Melissa Schultz enjoys spending time with her two best friends. But at one time, just playing a game of fetch with dog, Ava, was too much for her to handle.
"You just feel like you're up to your knees in mud," said Shultz.
She felt the first symptoms at just 12 years old. At 33, an accidental sleeping pill overdose landed her in the hospital for several days.
H. J. Schulte, MD, is a FAPA Board Certified Psychiatrist Board Certified Addictionologist. He said, "What we find is If someone's had one episode of depression, there's a 50-percent chance of it coming back."
Now, a new one of it's kind treatment is offering hope by zaping the problem away.
Transcranial magnetic stimulation or TMS is FDA approved to treat patients who have failed on anti-depression medication like Steve.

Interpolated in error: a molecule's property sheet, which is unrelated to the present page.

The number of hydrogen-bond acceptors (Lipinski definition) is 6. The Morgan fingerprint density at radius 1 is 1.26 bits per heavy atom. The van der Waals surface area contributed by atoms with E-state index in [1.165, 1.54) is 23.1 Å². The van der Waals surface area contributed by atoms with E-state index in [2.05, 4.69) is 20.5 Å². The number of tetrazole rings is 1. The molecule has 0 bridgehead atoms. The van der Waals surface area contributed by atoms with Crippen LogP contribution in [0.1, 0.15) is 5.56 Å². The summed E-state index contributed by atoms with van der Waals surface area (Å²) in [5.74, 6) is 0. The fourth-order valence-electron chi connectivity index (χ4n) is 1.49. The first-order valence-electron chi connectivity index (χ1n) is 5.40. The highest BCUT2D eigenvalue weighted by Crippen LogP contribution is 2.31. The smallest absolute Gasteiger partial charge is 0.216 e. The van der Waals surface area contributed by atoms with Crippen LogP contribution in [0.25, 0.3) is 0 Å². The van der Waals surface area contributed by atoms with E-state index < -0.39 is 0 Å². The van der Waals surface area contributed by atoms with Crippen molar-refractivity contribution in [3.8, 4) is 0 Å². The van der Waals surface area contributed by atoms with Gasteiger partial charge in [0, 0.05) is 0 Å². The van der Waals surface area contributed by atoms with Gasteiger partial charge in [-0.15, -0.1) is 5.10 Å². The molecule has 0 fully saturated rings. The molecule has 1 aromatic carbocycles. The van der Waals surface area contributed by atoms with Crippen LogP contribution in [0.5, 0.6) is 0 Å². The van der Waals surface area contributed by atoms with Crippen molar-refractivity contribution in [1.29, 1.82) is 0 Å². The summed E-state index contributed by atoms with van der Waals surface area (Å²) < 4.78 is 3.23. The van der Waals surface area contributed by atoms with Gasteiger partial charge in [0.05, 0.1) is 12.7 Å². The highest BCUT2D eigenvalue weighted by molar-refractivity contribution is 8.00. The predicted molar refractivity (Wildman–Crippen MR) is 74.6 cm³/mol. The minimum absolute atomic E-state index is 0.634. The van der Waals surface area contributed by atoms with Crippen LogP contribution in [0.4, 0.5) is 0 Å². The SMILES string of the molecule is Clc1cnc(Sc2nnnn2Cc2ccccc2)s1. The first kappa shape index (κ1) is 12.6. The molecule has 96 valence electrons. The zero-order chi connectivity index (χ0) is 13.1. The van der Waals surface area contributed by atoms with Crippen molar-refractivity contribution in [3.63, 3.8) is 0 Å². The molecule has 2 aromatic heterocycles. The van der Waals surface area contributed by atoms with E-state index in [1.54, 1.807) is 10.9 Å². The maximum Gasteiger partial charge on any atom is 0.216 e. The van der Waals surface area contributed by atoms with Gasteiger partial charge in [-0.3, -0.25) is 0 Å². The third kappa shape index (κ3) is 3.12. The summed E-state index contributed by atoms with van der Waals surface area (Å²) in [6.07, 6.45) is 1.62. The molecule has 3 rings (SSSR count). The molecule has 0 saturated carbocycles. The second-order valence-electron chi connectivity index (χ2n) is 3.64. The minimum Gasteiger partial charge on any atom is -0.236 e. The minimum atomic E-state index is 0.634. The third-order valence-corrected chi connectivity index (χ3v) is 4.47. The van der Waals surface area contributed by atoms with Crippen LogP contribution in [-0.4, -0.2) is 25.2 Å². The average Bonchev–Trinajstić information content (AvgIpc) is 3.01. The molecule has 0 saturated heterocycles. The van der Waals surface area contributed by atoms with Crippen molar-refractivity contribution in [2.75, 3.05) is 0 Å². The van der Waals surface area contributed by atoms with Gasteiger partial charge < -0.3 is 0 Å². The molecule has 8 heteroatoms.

He was diagnosed after realizing the disease was ruining his life.
Steve said, "Everything I looked at I just hated, I wanted nothing more than wish to die the sooner the better."
Sick of medications that didn't work, Steve decided to try something new. TMS works by placing a magnet about the size of a hockey puck over the left front part of the brain. 4 seconds of pulses per minute, for 37 minutes a day -- of rapid electricity is pulsed to the magnet creating a cascade of electrochemical changes in the brain that help to heal depression.
"Now, we have a consistent way of finding the right spot of how much energy we give, and over what time," said Shulte.
Patients need to have the treatment 5 days a week for 4-6 weeks. The long process didn't stop Steve- who hopes this treatment will help him improve his mood and ease his depression.